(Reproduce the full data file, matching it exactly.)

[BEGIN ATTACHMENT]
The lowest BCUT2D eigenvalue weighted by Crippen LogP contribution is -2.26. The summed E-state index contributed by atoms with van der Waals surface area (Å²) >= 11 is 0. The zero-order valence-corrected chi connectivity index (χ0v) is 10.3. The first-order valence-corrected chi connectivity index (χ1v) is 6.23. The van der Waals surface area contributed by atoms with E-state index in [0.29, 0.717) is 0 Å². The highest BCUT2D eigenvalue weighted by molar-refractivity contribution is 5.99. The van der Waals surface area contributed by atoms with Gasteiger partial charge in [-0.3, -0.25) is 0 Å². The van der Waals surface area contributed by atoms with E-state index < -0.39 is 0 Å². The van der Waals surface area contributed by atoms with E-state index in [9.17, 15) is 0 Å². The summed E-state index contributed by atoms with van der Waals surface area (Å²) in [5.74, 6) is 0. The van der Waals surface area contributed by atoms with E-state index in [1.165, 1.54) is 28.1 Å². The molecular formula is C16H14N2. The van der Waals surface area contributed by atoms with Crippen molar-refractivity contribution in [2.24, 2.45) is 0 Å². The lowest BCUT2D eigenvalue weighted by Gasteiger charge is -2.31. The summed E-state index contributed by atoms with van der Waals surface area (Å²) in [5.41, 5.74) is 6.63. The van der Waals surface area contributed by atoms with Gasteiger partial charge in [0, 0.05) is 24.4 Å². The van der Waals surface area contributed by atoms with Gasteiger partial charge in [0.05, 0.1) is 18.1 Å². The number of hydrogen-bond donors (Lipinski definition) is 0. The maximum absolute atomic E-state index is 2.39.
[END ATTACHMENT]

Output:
The lowest BCUT2D eigenvalue weighted by Crippen LogP contribution is -2.26. The summed E-state index contributed by atoms with van der Waals surface area (Å²) >= 11 is 0. The zero-order valence-corrected chi connectivity index (χ0v) is 10.3. The first-order valence-corrected chi connectivity index (χ1v) is 6.23. The van der Waals surface area contributed by atoms with E-state index in [0.29, 0.717) is 0 Å². The highest BCUT2D eigenvalue weighted by molar-refractivity contribution is 5.99. The van der Waals surface area contributed by atoms with Gasteiger partial charge in [-0.3, -0.25) is 0 Å². The van der Waals surface area contributed by atoms with E-state index < -0.39 is 0 Å². The van der Waals surface area contributed by atoms with E-state index in [9.17, 15) is 0 Å². The summed E-state index contributed by atoms with van der Waals surface area (Å²) in [5.74, 6) is 0. The van der Waals surface area contributed by atoms with E-state index in [1.165, 1.54) is 28.1 Å². The molecular formula is C16H14N2. The van der Waals surface area contributed by atoms with Crippen molar-refractivity contribution in [2.24, 2.45) is 0 Å². The lowest BCUT2D eigenvalue weighted by Gasteiger charge is -2.31. The summed E-state index contributed by atoms with van der Waals surface area (Å²) in [5.41, 5.74) is 6.63. The van der Waals surface area contributed by atoms with Gasteiger partial charge in [0, 0.05) is 24.4 Å². The van der Waals surface area contributed by atoms with Gasteiger partial charge in [0.05, 0.1) is 18.1 Å². The number of hydrogen-bond donors (Lipinski definition) is 0. The maximum absolute atomic E-state index is 2.39.